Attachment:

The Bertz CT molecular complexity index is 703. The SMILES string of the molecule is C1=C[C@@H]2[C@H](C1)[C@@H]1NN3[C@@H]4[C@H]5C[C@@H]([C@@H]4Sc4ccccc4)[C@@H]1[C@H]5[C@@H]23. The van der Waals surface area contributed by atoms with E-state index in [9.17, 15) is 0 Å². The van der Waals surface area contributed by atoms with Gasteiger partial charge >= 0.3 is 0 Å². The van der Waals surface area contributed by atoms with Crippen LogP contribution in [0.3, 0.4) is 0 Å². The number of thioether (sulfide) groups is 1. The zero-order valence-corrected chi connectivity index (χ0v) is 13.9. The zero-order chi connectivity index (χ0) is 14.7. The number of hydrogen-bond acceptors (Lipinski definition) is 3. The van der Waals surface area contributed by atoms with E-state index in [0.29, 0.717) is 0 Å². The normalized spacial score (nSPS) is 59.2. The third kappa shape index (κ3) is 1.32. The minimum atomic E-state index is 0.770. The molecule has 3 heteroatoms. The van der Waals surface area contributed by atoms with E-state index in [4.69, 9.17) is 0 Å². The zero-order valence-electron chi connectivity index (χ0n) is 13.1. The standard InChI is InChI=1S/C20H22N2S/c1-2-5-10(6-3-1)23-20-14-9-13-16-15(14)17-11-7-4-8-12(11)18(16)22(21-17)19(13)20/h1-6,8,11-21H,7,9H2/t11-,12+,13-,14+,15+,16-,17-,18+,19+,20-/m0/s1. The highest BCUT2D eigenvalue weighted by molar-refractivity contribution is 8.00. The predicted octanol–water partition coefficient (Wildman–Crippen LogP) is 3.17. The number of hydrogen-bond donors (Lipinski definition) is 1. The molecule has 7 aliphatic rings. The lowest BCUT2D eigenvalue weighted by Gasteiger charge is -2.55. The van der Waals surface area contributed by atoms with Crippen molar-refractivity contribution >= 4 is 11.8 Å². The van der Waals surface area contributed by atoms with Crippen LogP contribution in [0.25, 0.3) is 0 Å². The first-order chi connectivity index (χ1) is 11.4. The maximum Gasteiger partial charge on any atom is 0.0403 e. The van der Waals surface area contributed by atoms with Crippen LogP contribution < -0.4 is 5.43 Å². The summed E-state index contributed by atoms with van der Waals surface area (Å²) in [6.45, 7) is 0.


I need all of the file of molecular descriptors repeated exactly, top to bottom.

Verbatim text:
The Bertz CT molecular complexity index is 703. The SMILES string of the molecule is C1=C[C@@H]2[C@H](C1)[C@@H]1NN3[C@@H]4[C@H]5C[C@@H]([C@@H]4Sc4ccccc4)[C@@H]1[C@H]5[C@@H]23. The van der Waals surface area contributed by atoms with E-state index in [9.17, 15) is 0 Å². The van der Waals surface area contributed by atoms with Gasteiger partial charge >= 0.3 is 0 Å². The van der Waals surface area contributed by atoms with Crippen LogP contribution in [0.3, 0.4) is 0 Å². The number of thioether (sulfide) groups is 1. The zero-order valence-corrected chi connectivity index (χ0v) is 13.9. The zero-order chi connectivity index (χ0) is 14.7. The number of hydrogen-bond acceptors (Lipinski definition) is 3. The van der Waals surface area contributed by atoms with E-state index in [0.29, 0.717) is 0 Å². The normalized spacial score (nSPS) is 59.2. The third kappa shape index (κ3) is 1.32. The minimum atomic E-state index is 0.770. The molecule has 3 heteroatoms. The van der Waals surface area contributed by atoms with E-state index in [4.69, 9.17) is 0 Å². The zero-order valence-electron chi connectivity index (χ0n) is 13.1. The standard InChI is InChI=1S/C20H22N2S/c1-2-5-10(6-3-1)23-20-14-9-13-16-15(14)17-11-7-4-8-12(11)18(16)22(21-17)19(13)20/h1-6,8,11-21H,7,9H2/t11-,12+,13-,14+,15+,16-,17-,18+,19+,20-/m0/s1. The highest BCUT2D eigenvalue weighted by molar-refractivity contribution is 8.00. The predicted octanol–water partition coefficient (Wildman–Crippen LogP) is 3.17. The number of hydrogen-bond donors (Lipinski definition) is 1. The molecule has 7 aliphatic rings. The lowest BCUT2D eigenvalue weighted by Gasteiger charge is -2.55. The van der Waals surface area contributed by atoms with Crippen molar-refractivity contribution >= 4 is 11.8 Å². The van der Waals surface area contributed by atoms with Crippen LogP contribution in [0.25, 0.3) is 0 Å². The first-order chi connectivity index (χ1) is 11.4. The maximum Gasteiger partial charge on any atom is 0.0403 e. The van der Waals surface area contributed by atoms with Crippen LogP contribution < -0.4 is 5.43 Å². The summed E-state index contributed by atoms with van der Waals surface area (Å²) in [6.45, 7) is 0.